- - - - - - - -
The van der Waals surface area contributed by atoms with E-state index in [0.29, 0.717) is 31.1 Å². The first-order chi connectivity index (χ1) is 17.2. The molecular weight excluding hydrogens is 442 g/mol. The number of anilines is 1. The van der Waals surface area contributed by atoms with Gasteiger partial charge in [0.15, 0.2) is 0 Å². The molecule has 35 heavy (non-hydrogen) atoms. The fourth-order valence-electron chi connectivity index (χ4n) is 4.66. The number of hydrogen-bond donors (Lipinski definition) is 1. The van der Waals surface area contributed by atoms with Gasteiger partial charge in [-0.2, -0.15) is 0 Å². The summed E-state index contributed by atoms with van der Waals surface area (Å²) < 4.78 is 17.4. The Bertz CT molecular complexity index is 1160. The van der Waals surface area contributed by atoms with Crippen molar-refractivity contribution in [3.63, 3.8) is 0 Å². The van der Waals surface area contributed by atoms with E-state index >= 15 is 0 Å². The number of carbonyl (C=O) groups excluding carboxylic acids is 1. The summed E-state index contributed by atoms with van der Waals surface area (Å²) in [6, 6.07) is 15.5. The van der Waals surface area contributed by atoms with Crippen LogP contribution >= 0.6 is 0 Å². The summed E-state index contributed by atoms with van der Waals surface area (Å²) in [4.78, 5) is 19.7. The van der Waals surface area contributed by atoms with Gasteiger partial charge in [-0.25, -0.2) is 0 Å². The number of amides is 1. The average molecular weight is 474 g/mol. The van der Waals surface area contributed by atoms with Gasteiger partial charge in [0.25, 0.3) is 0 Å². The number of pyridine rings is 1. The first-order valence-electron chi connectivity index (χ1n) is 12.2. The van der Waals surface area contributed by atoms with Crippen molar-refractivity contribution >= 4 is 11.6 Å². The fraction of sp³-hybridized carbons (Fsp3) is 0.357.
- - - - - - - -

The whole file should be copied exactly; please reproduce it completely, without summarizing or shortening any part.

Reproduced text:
The van der Waals surface area contributed by atoms with E-state index in [0.29, 0.717) is 31.1 Å². The first-order chi connectivity index (χ1) is 17.2. The molecular weight excluding hydrogens is 442 g/mol. The number of anilines is 1. The van der Waals surface area contributed by atoms with Gasteiger partial charge in [0.15, 0.2) is 0 Å². The molecule has 35 heavy (non-hydrogen) atoms. The fourth-order valence-electron chi connectivity index (χ4n) is 4.66. The number of hydrogen-bond donors (Lipinski definition) is 1. The van der Waals surface area contributed by atoms with Gasteiger partial charge in [-0.2, -0.15) is 0 Å². The summed E-state index contributed by atoms with van der Waals surface area (Å²) < 4.78 is 17.4. The Bertz CT molecular complexity index is 1160. The van der Waals surface area contributed by atoms with Crippen molar-refractivity contribution in [3.63, 3.8) is 0 Å². The van der Waals surface area contributed by atoms with E-state index >= 15 is 0 Å². The number of carbonyl (C=O) groups excluding carboxylic acids is 1. The summed E-state index contributed by atoms with van der Waals surface area (Å²) in [6, 6.07) is 15.5. The van der Waals surface area contributed by atoms with Crippen LogP contribution >= 0.6 is 0 Å². The summed E-state index contributed by atoms with van der Waals surface area (Å²) in [4.78, 5) is 19.7. The van der Waals surface area contributed by atoms with Gasteiger partial charge in [-0.25, -0.2) is 0 Å². The number of amides is 1. The average molecular weight is 474 g/mol. The van der Waals surface area contributed by atoms with Gasteiger partial charge in [0.25, 0.3) is 0 Å². The number of pyridine rings is 1. The first-order valence-electron chi connectivity index (χ1n) is 12.2. The van der Waals surface area contributed by atoms with Crippen molar-refractivity contribution >= 4 is 11.6 Å². The fraction of sp³-hybridized carbons (Fsp3) is 0.357.